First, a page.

The Internet Association Files Amicus Brief in Facebook Section 230 Appeal

Late last week, the Internet Association (IA) backed Facebook Inc., arguing that a precedential decision by a divided Third Circuit panel interpreting Section 230 of the Communications Decency Act warrants en banc reconsideration. The challenged ruling was made in September, when the panel held that a Philadelphia news show host’s right-to-publicity claim fell within the subsection 230(e)(2) exception, and permitted the lawsuit against Facebook, Reddit, and Imgur to proceed.

IA explains that it advocates for the interests of the nation’s top internet companies and their users, and seeks to protect internet freedom, foster innovation and economic growth, and empower individuals. The amicus contends that the holding “risks dramatically altering Section 230’s careful balance by potentially carving out a significant exception to that broad immunity for any kind of state-law claim that arguably sounds in intellectual property.”

IA’s argument is threefold. The association first contends that the panel’s holding that subsection 230(e)(2) applies to state intellectual property law splits with long-standing Ninth Circuit precedent, which holds that the exception applies only to claims brought under federal intellectual property law. In so finding, the Ninth Circuit correctly construed Congress’s aim to “‘insulat[e] the development of the Internet from the various state law regimes,’” IA explains. 

Second, the ruling needs to be revisited because as is, it reportedly creates confusion about whether state laws that might be categorized as governing intellectual property fall within the exception. “If the scope of Section 230 were linked to this patchwork, the immunity of a  defendant that operates throughout the country—as online providers invariably do—would turn on and off  depending on the state in which a claim is brought,” the motion says. Further, IA cautions that a state could erode Section 230 immunity merely by purporting to reclassify a tort to sound more like “intellectual property.”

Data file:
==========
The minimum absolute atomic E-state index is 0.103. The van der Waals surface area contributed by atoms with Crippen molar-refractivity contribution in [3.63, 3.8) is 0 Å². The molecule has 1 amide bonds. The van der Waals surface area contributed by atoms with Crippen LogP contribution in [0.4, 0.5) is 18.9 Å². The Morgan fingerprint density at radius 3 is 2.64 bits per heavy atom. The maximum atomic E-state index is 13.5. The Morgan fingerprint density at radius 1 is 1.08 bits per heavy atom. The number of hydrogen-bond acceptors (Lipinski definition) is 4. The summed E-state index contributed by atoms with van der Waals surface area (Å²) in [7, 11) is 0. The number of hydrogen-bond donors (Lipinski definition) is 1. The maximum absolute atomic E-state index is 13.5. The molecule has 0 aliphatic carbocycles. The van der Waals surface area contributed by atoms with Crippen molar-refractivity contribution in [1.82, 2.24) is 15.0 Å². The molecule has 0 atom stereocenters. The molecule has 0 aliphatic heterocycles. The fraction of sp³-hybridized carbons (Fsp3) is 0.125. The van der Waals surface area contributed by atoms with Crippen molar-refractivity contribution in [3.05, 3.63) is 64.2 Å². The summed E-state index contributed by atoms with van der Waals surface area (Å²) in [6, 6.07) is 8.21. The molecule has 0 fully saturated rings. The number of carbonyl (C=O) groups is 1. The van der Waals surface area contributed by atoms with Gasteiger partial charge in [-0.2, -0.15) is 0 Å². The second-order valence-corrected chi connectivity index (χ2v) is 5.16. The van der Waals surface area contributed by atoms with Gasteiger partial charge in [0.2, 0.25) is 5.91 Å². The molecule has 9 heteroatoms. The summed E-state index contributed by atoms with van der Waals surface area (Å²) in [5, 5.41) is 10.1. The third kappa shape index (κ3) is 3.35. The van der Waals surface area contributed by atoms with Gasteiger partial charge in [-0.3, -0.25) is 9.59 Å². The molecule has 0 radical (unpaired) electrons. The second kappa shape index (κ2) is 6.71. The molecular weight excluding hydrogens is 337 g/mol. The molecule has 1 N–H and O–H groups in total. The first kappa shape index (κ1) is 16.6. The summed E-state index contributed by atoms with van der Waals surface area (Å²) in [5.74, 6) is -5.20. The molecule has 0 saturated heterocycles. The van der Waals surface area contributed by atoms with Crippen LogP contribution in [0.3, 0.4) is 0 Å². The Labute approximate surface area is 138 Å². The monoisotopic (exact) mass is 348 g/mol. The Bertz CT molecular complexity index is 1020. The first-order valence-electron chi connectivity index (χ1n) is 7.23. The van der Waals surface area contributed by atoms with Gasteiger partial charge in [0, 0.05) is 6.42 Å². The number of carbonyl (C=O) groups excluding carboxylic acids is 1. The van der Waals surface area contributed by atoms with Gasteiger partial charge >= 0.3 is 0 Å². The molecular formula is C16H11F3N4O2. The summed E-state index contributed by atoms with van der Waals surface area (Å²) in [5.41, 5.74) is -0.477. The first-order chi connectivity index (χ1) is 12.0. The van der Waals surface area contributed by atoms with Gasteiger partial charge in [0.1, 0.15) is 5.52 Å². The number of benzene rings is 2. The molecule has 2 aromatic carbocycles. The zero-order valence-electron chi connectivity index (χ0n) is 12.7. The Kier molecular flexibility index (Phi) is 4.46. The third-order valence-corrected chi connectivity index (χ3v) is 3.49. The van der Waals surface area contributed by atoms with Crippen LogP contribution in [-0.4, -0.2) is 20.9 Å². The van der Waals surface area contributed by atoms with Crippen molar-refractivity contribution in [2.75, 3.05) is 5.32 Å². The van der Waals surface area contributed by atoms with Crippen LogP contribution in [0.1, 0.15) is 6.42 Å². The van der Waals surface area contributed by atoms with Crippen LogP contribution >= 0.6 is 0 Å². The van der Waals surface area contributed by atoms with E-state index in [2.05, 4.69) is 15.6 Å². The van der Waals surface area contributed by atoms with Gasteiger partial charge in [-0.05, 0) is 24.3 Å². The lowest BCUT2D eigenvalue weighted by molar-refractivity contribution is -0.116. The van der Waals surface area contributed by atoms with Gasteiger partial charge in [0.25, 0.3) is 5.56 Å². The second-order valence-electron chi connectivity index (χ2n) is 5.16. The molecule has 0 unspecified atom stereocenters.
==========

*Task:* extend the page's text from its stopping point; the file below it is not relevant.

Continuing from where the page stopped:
Finally, IA asserts that the holding threatens to limit Section 230’s protections by “potentially carving out exceptions for every claim that can arguably be categorized under state intellectual property law.” This would incentivize forum shopping and artful pleading to recast claims over allegedly defamatory content as “right-of-publicity” claims, IA says.

Other amici including Center for Democracy and Technology, Copia Institute, and Electronic Frontier Foundation filed a brief in support of the social media giant the same day. IA is represented by Wilmer Cutler Pickering Hale and Dorr.